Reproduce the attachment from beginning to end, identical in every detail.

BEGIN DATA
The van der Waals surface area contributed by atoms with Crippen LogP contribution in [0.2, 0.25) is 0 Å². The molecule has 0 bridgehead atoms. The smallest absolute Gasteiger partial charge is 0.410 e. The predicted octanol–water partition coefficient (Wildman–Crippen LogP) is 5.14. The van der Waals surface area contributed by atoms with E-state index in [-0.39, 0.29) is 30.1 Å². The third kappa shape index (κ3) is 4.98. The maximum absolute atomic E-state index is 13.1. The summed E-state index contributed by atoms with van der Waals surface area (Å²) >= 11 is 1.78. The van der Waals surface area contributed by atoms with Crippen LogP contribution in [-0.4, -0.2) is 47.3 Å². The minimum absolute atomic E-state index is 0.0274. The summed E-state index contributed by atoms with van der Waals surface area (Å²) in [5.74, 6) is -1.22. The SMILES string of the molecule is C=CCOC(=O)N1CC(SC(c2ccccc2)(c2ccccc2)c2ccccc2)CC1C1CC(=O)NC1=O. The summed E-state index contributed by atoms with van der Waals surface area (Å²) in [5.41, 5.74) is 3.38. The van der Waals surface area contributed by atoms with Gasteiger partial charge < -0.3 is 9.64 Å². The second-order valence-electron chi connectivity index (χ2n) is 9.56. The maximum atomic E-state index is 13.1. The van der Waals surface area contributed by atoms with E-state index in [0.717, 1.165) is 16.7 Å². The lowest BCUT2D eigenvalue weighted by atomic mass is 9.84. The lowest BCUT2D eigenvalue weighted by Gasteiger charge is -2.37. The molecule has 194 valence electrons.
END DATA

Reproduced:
The van der Waals surface area contributed by atoms with Crippen LogP contribution in [0.2, 0.25) is 0 Å². The molecule has 0 bridgehead atoms. The smallest absolute Gasteiger partial charge is 0.410 e. The predicted octanol–water partition coefficient (Wildman–Crippen LogP) is 5.14. The van der Waals surface area contributed by atoms with E-state index in [-0.39, 0.29) is 30.1 Å². The third kappa shape index (κ3) is 4.98. The maximum absolute atomic E-state index is 13.1. The summed E-state index contributed by atoms with van der Waals surface area (Å²) >= 11 is 1.78. The van der Waals surface area contributed by atoms with Crippen LogP contribution in [-0.4, -0.2) is 47.3 Å². The minimum absolute atomic E-state index is 0.0274. The summed E-state index contributed by atoms with van der Waals surface area (Å²) in [5.74, 6) is -1.22. The SMILES string of the molecule is C=CCOC(=O)N1CC(SC(c2ccccc2)(c2ccccc2)c2ccccc2)CC1C1CC(=O)NC1=O. The summed E-state index contributed by atoms with van der Waals surface area (Å²) in [5.41, 5.74) is 3.38. The van der Waals surface area contributed by atoms with Gasteiger partial charge < -0.3 is 9.64 Å². The second-order valence-electron chi connectivity index (χ2n) is 9.56. The maximum atomic E-state index is 13.1. The van der Waals surface area contributed by atoms with E-state index in [0.717, 1.165) is 16.7 Å². The lowest BCUT2D eigenvalue weighted by atomic mass is 9.84. The lowest BCUT2D eigenvalue weighted by Gasteiger charge is -2.37. The molecule has 194 valence electrons.